A new robotic hand can identify objects through touch.

Here's another look at bots down on the farm.

Dom Indoors wants to completely reconfigure your home in minutes using mini robots.

Computing Advancement & Artificial Intelligence:

A new 'natural computing chip architecture' allows for chips to be trained into functions without explicitly designing them.

 A new AI can pass an IQ test on the level of a 4 year old.

Human Machine Interface:

The question is can we complete a map of the human brain.  Or not.

A student has developed a new glove that translates sign language into speech.

Kurzweil does his thing.

Watch F-22s Deploy From Hawaii to the Middle East

Another Article In Support of Guaranteed Minimum Income in the USA

What if the government simply paid everyone enough so that no one was poor? It's an insane idea that's gaining an unlikely alliance of supporters.

There's a simple way to end poverty: the government just gives everyone enough money, so nobody is poor. No ifs, buts, conditions, or tests. Everyone gets the minimum they need to survive, even if they already have plenty.

This, in essence, is "universal minimum income" or "guaranteed basic income"—where, instead of multiple income assistance programs, we have just one: a single payment to all citizens, regardless of background, gender, or race. It's a policy idea that sounds crazy at first, but actually begins to make sense when you consider some recent trends.

F-35 Pilots Under 136 lbs Restricted From Flight

Concerns about increased risk of injury to F-35 pilots during low-speed ejections have prompted the US military services to temporarily restrict pilots who weigh less than 136 pounds from flying the aircraft, Defense News has learned.

During August tests of the ejection seat, built by Martin-Baker, testers discovered an increased risk of neck injury when a lightweight pilot is flying at slower speeds. Until the problem is fixed, the services decided to restrict pilots weighing under 136 pounds from operating the plane, Maj. Gen. Jeffrey Harrigian, F-35 integration office director, told Defense News in a Tuesday interview.

“The bottom line is, they have to get into the realm where the seat allows that weight of a pilot less than 136 pounds [to] safely eject out of the airplane,” Harrigian said. “They found some areas that particularly at slower speeds they were concerned about, so that drove the restriction that we have right now.”

At least one F-35 pilot is affected by the weight restriction, according to Joint Program Office spokesman Joe DellaVedova, who added that the rule was announced Aug. 27. The issue does not affect the first and only female F-35 pilot, Lt. Col. Christina Mau, 33rd Operations Group deputy commander, he noted.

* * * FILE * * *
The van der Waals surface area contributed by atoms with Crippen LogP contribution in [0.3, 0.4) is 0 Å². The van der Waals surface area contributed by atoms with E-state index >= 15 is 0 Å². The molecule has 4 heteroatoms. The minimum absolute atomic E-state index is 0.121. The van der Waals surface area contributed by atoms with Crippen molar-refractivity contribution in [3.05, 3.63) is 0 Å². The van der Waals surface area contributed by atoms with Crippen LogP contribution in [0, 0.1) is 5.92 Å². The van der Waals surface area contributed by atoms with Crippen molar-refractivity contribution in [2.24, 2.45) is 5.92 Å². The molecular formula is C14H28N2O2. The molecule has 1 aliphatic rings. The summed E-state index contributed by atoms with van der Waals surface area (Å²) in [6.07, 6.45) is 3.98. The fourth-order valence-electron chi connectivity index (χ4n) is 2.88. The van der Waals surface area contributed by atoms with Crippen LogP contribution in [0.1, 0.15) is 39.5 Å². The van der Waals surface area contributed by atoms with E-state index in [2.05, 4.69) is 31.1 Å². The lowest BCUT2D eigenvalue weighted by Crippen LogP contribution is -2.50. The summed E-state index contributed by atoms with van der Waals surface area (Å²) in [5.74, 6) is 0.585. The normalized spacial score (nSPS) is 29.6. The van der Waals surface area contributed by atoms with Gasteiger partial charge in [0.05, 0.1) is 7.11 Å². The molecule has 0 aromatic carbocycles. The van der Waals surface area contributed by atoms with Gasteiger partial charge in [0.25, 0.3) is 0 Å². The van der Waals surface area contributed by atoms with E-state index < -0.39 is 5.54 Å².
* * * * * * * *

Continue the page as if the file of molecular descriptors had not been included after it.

Note: Lt Col Mau hunts down reporter stating her weight and strafes him.

Russian Missile Test Violated INF Treaty

A top U.S. Defense Department official said Russia violated a landmark nuclear treaty with the recent test of a new surface-to-air missile.

Russia on Sept. 2 tested a new cruise missile that the Pentagon is calling the SSC-X-8, which may be based on the SS-N-30A Kalibr, according to an article on the conservative website The Washington Free Beacon. The latter is a variant of the SS-N-27B (shown above).

The 1987 Intermediate Range Nuclear Forces, or INF, treaty signed by the U.S. and the then-Soviet Union bans nuclear and conventional ground-launched ballistic and cruise missiles with ranges of 300 miles to 3,400 miles.

While Russia’s new missile reportedly didn’t fly beyond 300 miles, the test nevertheless violated the terms of the INF, Deputy Defense Secretary Bob Work said on Tuesday during a hearing of the Senate Armed Services Committee.

Diverse Flowering Plant Pollen Found in Albian Cretaceous China

Palynology of the Early Cretaceous Hanxia Section in the Jiuquan Basin, Northwest China: The discovery of diverse early angiosperm pollen and paleoclimatic significance


Zhang et al


The Lower Cretaceous deposits of the Jiuquan Basin (Northwestern China) located in central Asia are famous for the abundant and diverse fossil products with distinct characteristics of Jehol Biota. However, few early angiosperm remains have been published in their entirety. This study presents a palynomorph record from the recently reported fossil-bearing Zhonggou Formation of the Hanxia Section in the Jiuquan Basin. Here, we first discovered abundant and diverse angiosperm pollen with 16 taxa, which can be classified into four morphological types: tricolpate, polyaperturate, monosulcate and etrachotomocolpate apertures. The palynomorph assemblages contain a large number of biostratigraphically significant palynomorphs, such as numerically abundant tricolpate and rare polyaperturate angiosperm pollen grains, which indicate an Early Albian age for the Zhonggou Formation of the Hanxia Section. The overall palynomorph assemblage is dominated by the Perinopollenites, followed by the Classopollis; bisaccate pollen indicate Taxodiaceae-dominant vegetation types. As such, a relatively temperate and humid climatic condition is suggested for this area. Furthermore, two palynomorph assemblages can be distinguished in a stratigraphically upward order with an obviously increasing Classopollis content, indicating a gradual aridification trend during the Early Albian. This climatic change may affect the diversification of early angiosperms based on the correlation with the stratigraphic distribution of discovered angiosperm pollen.